"We're going to have to look at physical evidence," he said. Gallagher said by the end of this year, the state should have enough data to make a decision on the line. No doubt, he added, line clouds the ownership issue. However, the state has no interest in seizing property. The land that it does own under the lakes is owned in public trust.

One attendee asked what if any benefit the higher 410 mean high water mark holds for the state.

"None, the state has no incentive whatsoever. The state wants to determine what (the line) is," replied Gallagher. Later he added, "we're not here to defend the 410 line – it is what it is. We'll come up again this fall and come up with a documented decision."

From the audience, about a dozen residents provided the officials with information, feedback and data on why they thought the 410 line should be lowered. Selectmen Merrow added that he's found some grave and bridge abutments under water – no doubt evidence that the water level has risen over the years.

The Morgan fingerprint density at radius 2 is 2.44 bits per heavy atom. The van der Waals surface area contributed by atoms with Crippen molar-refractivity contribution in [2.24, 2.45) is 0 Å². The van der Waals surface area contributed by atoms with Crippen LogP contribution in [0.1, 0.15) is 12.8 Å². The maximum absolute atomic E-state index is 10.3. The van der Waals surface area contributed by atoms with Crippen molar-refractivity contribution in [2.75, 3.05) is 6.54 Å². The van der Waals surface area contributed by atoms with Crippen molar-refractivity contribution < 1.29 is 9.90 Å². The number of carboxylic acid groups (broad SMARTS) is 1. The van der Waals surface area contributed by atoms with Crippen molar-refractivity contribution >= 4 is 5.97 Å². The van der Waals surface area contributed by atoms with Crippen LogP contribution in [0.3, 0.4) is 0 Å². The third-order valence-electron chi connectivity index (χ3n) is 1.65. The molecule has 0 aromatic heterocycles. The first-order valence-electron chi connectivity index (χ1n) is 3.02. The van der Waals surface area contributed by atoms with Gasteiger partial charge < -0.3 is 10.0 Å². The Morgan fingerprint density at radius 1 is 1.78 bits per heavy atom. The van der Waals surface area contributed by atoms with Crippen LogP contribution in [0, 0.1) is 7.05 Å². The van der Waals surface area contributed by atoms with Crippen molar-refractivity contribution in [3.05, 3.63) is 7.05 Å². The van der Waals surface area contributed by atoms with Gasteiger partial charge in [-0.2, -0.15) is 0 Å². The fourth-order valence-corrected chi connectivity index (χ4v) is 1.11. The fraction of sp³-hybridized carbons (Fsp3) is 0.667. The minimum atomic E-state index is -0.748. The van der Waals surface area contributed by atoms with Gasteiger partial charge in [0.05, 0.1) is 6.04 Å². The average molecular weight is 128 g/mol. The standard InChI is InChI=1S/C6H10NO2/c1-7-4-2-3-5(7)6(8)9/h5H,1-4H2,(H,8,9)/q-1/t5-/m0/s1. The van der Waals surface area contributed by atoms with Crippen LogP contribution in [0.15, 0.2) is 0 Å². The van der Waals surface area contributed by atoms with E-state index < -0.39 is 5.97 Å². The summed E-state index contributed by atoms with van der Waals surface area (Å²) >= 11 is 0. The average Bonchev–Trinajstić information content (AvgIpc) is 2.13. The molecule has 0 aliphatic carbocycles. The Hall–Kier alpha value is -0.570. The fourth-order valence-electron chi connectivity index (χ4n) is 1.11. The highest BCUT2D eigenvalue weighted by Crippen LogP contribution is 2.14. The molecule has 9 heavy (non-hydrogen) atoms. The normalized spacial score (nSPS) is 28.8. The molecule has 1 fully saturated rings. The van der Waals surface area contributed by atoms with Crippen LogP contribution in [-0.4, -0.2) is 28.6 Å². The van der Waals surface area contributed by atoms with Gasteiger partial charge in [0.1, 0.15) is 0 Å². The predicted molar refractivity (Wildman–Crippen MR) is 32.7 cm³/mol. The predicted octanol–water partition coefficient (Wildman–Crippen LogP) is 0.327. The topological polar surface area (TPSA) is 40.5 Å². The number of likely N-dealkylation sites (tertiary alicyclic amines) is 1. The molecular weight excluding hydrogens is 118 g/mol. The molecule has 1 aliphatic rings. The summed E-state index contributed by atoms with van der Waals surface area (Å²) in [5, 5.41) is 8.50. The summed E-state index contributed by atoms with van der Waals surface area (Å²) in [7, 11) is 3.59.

Several officials expressed a desire to avert a lengthy and costly legal battle over the line.

State Rep. McConkey said he was encouraged by the meeting and was concerned for homeowners. "The towns should not have to spend good money to plead their case in the courts," he said. However, legislators could submit place-holding legislation this fall in the event that lowering the lake high water mark would require a legislative solution.

Resident Neil Boyle urged the officials "not to take the easy way out.

"Make the decision to put it back to 400 feet – and don't throw it back to the courts," he said, eliciting laughter from the crowd over his "400" foot line.

Assistant Director Pelletier said the information supplied by the towns thus far has been very helpful. He complimented the crowd, and said, "This has been a very accommodating group."

He assured the public that the department will come out with a decision by January if not sooner. "We want to do the right thing," he said.

Martin Lord Osman
Varney Smith